1. Still more interesting, the late Dr. Buswell, longtime professor of theology at Covenant Theological Seminary, acknowledged later in his life that the second division, the split that occurred a year later, in 1937, the split that divided the conservative Presbyterians from one another, was not only sinful, but a major catastrophe to the cause of biblical Presbyterianism in modern America.  That separation was over such issues as whether the church should be teetotalling and anti-smoking, what particular eschatological position should be preferred, and what view should be taken on the question — the very arcane question — of apologetic method (were we to be followers of Prof. Van Til or Prof. Warfield).  Dr. Buswell’s verdict on the entire affair, in which he had unfortunately played a pivotal role, expressed years later was simply:  “After the death of Dr. Machen, the church fell into the hands of lesser men.”
  1. But, let me give you a still clearer example of the imbalance that results from preferring one pole of biblical truth to another, from failing to see that God intended for us to care deeply about two things at the same time, even if those two things are not easily reconciled to one another.Many of you know the name A.W. Pink.  Many of you are, no doubt, familiar with this man’s writings if you may not know much about his personal life.  He was born in England in 1886, the son of a Christian home, though not converted himself until his teens.  He studied briefly at Moody Bible Institute, and began preaching and pastoring in the USA while still a very young man.  During this early period he wrote his famous book The Sovereignty of God, which has perhaps made more Calvinists of Arminians than any single book in the 20th century.  Early on he also began what was to become his life’s work, the monthly magazine “Studies in the Scriptures,” of which he was the editor and sole contributor from its inception in 1922 to its completion one year after his death in 1952.  Most of the Pink titles you may be familiar with and that are still in print today, or have been recently, — his commentary on John; his volumes on David and Elijah — are simply the publication of material that appeared originally month by month in the magazine.After several years in the US, two years in Australia, he returned to England where he found few pulpits open to him because of his emphasis on the sovereignty of grace and the authority of the law of God.  He returned to the US eight years later where, again, he spent most of his time without public ministry and in virtual isolation.  He returned finally to England and eventually moved to Stornoway, in the Scottish Hebrides, where he and his wife lived the last 12 years of his life, again finding himself unable to associate with any church.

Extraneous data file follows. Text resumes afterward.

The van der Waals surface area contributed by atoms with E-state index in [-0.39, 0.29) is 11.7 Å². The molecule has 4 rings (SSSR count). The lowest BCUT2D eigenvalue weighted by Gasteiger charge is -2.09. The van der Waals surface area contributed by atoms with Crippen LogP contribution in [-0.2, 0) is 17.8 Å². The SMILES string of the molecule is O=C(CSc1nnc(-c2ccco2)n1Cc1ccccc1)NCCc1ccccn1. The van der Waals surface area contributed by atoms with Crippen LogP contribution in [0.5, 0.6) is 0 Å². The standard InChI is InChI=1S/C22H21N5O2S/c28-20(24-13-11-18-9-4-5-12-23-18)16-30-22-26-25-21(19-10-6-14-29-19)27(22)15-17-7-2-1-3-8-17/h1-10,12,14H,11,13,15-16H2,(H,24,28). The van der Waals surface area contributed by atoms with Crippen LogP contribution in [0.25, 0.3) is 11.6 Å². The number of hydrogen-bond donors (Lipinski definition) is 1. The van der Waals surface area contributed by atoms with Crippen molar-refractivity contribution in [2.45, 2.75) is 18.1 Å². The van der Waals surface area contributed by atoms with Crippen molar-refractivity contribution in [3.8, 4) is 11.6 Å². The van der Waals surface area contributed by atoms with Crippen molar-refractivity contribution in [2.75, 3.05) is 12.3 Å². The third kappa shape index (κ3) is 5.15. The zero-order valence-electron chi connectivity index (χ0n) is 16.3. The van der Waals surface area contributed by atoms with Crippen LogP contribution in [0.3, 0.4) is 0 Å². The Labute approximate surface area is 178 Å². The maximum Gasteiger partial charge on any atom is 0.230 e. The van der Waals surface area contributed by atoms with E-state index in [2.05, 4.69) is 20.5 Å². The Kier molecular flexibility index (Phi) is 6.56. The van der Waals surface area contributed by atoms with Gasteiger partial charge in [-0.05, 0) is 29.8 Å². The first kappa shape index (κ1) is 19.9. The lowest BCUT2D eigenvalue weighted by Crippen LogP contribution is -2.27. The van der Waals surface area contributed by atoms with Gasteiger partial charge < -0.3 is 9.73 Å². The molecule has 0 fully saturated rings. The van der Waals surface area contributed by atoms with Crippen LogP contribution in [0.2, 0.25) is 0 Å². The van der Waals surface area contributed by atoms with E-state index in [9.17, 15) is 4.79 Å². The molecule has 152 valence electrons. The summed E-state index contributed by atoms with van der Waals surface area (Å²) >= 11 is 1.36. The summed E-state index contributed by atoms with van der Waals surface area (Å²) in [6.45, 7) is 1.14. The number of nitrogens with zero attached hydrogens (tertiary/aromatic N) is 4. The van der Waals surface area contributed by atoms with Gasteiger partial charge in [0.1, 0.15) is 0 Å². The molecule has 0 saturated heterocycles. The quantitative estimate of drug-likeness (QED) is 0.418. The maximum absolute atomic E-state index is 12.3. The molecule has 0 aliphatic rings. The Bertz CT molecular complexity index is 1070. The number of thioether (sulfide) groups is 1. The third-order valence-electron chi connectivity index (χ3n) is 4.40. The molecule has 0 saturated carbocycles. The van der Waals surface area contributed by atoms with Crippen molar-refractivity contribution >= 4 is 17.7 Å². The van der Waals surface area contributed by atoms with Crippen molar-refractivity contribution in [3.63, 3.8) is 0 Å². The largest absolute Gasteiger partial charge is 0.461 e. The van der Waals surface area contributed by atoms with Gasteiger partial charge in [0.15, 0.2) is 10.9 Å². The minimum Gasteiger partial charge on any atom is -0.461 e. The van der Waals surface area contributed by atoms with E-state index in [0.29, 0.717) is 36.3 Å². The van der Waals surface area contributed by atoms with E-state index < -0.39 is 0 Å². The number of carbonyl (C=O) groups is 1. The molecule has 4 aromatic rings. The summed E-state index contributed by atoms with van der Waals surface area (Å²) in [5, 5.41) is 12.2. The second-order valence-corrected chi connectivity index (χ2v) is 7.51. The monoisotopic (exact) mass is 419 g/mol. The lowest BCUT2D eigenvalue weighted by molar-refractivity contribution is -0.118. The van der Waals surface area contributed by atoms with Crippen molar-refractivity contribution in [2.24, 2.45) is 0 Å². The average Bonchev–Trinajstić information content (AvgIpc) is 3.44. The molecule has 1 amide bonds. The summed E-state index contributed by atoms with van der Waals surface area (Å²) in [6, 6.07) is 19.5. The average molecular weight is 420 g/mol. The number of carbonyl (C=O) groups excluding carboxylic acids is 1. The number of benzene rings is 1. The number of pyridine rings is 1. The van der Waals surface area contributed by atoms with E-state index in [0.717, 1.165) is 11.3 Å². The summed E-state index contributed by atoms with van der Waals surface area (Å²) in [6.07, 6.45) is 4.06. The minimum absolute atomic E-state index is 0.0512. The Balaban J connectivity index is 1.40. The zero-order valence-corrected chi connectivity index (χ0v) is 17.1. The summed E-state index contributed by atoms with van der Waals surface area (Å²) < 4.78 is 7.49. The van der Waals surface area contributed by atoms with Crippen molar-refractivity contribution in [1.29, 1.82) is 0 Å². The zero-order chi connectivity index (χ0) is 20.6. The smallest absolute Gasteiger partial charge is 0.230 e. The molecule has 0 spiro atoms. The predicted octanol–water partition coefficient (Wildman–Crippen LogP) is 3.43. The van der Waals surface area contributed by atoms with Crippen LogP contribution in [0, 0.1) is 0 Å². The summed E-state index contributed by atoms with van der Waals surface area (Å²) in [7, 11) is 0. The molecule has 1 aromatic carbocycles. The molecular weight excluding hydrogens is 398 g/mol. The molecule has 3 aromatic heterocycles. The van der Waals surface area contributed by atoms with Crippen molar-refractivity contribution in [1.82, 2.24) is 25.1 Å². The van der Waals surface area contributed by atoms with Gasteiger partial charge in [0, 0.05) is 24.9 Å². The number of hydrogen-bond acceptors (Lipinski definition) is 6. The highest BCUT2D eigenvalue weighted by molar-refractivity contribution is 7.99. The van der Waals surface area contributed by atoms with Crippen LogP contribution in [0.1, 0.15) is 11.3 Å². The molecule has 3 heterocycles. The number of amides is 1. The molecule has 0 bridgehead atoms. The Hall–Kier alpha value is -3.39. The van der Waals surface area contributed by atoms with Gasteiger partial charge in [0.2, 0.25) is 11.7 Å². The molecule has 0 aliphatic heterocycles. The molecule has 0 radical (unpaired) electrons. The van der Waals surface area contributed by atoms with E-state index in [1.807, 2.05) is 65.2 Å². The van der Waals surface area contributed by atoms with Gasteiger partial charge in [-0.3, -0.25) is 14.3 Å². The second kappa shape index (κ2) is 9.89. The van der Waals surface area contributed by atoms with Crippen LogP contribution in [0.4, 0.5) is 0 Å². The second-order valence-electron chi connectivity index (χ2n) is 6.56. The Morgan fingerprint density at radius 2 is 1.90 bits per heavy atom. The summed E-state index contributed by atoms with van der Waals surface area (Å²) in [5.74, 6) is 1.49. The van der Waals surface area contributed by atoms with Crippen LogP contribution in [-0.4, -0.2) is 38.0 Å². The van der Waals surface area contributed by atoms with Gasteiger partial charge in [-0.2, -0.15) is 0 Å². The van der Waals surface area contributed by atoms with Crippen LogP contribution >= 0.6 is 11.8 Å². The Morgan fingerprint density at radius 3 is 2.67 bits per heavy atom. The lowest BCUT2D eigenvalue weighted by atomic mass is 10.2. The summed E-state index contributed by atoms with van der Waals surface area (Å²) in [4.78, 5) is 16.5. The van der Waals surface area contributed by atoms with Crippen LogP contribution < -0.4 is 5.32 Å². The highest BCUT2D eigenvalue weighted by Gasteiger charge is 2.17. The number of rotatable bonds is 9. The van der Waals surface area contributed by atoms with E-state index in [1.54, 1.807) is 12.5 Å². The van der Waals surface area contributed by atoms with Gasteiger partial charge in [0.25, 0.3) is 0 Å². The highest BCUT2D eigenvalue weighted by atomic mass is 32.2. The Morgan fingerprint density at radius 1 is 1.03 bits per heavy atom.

At one point, in the 1930s, Pink wrote to a friend,

    “It is now seventeen years since my dear wife and I partook of the Lord’s Supper!  We feel it keenly, and God means us and all his people to feel the awful character of the times in which we are living, when the departure from the true faith is almost universal.”

    Now Pink was a great man and a sterling Christian in many ways.  He was a master student of the Bible.  By the time he had been a Christian 25 years he had read the Bible through more than 50 times.  He has special importance for us as a champion of Calvinist theology and Puritan spirituality in a day when most of the Christian world had gone over to Arminian fundamentalism.

    But, the fact is, Pink’s concern was terribly one-sided.  He had chosen one pole and virtually ignored the other.  He made doctrinal purity the great interest of his life and, for all that he might have said about this, he showed little concern for the unity of Christ’s body or even for that spirit of charity toward other believers whose views may have been seriously defective.

    And the proof of that is that during those last 12 years in Stornoway, he and his wife lived just streets away from one of the finest Presbyterian/Calvinist pulpits of our day — that of Kenneth MacRae, whose diaries Iain Murray edited and published some years ago.  This was Calvinism at its best, but it wasn’t enough for Pink.